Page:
The main virtue of an authoritarian religion is obedience; self-abrogation is its center of gravity. This is in sharp contrast to a humanitarian religion, where self-realization is the chief virtue and resistance to growth is the cardinal sin.[EW, p. 44]. This paradigm, which Soelle says is drawn from Eric Fromm's 1950 book, Psychoanalysis and Religion, does not seem to fit American church culture at all. Although one would hardly call it "humanitarian," the strain in American fundamentalism, which emphasizes a personal relationship with Jesus and being "reborn," seems to fit more in the second category than the first.
While using the psychoanalytic theory of the mid-20th century (which has since been rejected and now is largely ignored in both academic and clinical psychology and what is left of psychiatry), as the foundation for her diagnosis of the ills of traditional Christianity, Soelle also uses it to express her contempt and ridicule for what clearly must be Catholic practices. In a passage that sounds more like the kind of anti-Catholic prejudice I grew up with, (which came to full voice in 1959-60, imagining that those Other ethnic Catholics were nothing but dumb sheep, and was especially fearful of Vatican domination of the U.S. if we were to elect John F. Kennedy as our first Roman Catholic President), Soelle writes:
Authoritarian religion leads to that infantile clinging to consolation we can observe in the sentimentality of religious art and the history of devotionalism. [T]his goes together with a compulsive need for order, a fear of confusion and chaos, and a desire for supervision and control.[EW, p. 45].
I'll talk more about this kind of attitude later, but for now, let me just say that I am frustrated trying to find some kind of foundation for the case Soelle makes against the terms and concepts of traditional Christianity. I have a lot of sympathy for and some understanding of feminist critiques of the tradition, and am well aware of how Christianity, which was founded on the Easter women, systematically worked to exclude women from the positions they once held in the early church and built large chunks of theology to justify it.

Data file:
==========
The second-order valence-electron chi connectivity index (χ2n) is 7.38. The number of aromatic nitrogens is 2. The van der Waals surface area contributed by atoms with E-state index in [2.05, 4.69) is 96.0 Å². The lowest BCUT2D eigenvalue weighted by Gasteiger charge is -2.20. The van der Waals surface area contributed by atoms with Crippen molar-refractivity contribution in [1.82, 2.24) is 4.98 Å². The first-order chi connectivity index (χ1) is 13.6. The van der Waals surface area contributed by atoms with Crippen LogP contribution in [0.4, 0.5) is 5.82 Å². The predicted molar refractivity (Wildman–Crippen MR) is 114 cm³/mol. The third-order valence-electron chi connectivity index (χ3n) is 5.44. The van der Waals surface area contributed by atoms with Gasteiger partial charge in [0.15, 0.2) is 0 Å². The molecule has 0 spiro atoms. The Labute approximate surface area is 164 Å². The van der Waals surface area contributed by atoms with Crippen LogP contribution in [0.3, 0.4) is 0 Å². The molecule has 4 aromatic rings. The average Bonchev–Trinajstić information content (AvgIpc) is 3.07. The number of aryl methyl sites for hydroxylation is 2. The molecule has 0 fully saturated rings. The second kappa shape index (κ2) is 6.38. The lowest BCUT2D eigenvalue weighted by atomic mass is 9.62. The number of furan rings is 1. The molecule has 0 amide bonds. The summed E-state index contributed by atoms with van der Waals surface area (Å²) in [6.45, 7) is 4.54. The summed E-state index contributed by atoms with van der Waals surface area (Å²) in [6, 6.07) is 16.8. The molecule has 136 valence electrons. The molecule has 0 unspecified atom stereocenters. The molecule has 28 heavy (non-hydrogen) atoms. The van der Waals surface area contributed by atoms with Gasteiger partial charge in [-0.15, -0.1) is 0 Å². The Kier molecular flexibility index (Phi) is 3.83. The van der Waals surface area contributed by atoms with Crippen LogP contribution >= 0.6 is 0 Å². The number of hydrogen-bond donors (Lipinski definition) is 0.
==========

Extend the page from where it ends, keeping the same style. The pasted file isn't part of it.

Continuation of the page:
That perspective, however, does not justify the kind of disrespect Soelle often lets slip regarding not only Catholic practices, and beliefs, but the people who find consolation in them. She seems to ignore the fact that such practices and beliefs, in large part, were at the core of what Polish Catholics drew upon in their resistance to Communism and the power of the Soviet Union, as well as those who resisted autocratic governmental regimes in Latin America and elsewhere, where people may have fought to break apart the cozy relationships between church and state, but did not stop lighting candles or attending mass or otherwise expressed the need to have Christian existentialism liberate them from either the church or the state that were oppressing them.
In short, while I think I get where Soelle is coming from, I'm not sure I understand how the part of her theology that speaks to authority and obedience, dominion and solidarity, applies to the Christian tradition, as such. I'm very much with her in terms of strengthening individual consciences, informed by the heart of the Gospel and the person of Jesus, and acting upon what our consciences should tell us is wrong with the social and political world around us. While I really do not care whether her theology is systematic or academic (and indeed I understand that her intention was not to be), and in the end, all that really counts is that she understands Jesus and did her best to live that, I fear that some devotees of Soelle will take some her theological thoughts and ideas to places they should not go.
Soelle is the kind of spirited, passionate writer who inspires with bold declarations and assertions. As a call to action, her words serve well. As a way to think seriously about God or even religious institutions, the source of evil and human suffering, not so much. Personally I prefer to go directly to some of her sources -- Bonhoeffer, Kierkegaard, and Tillich, for example, for the theology -- and I would inject a strong dose of Henri Nouwen for correcting some of Soelle's excesses.
In the end, what I find most lacking in Soelle, (at least so far), are not ideas, but human empathy and understanding and self-awareness and self-criticism. She is impatient and dismissive of those who seek consolation from religion, and she seems remarkably unaware of how her own life-long spirit of rebellion might color her thinking or lead her to run roughshod over others' feelings, wants, and needs.
I speak, of course, of the Soelle of the writings, not the person, who apparently was much beloved, as well as admired. Even as to the former, there is much to commend in her writing as a good rebel and heretic, not beholden to civil or religious authorities. None of that, however, should preclude critical examination of her ideas and questioning of some of the premises upon which she operated. I, for one, find much to question and puzzle over.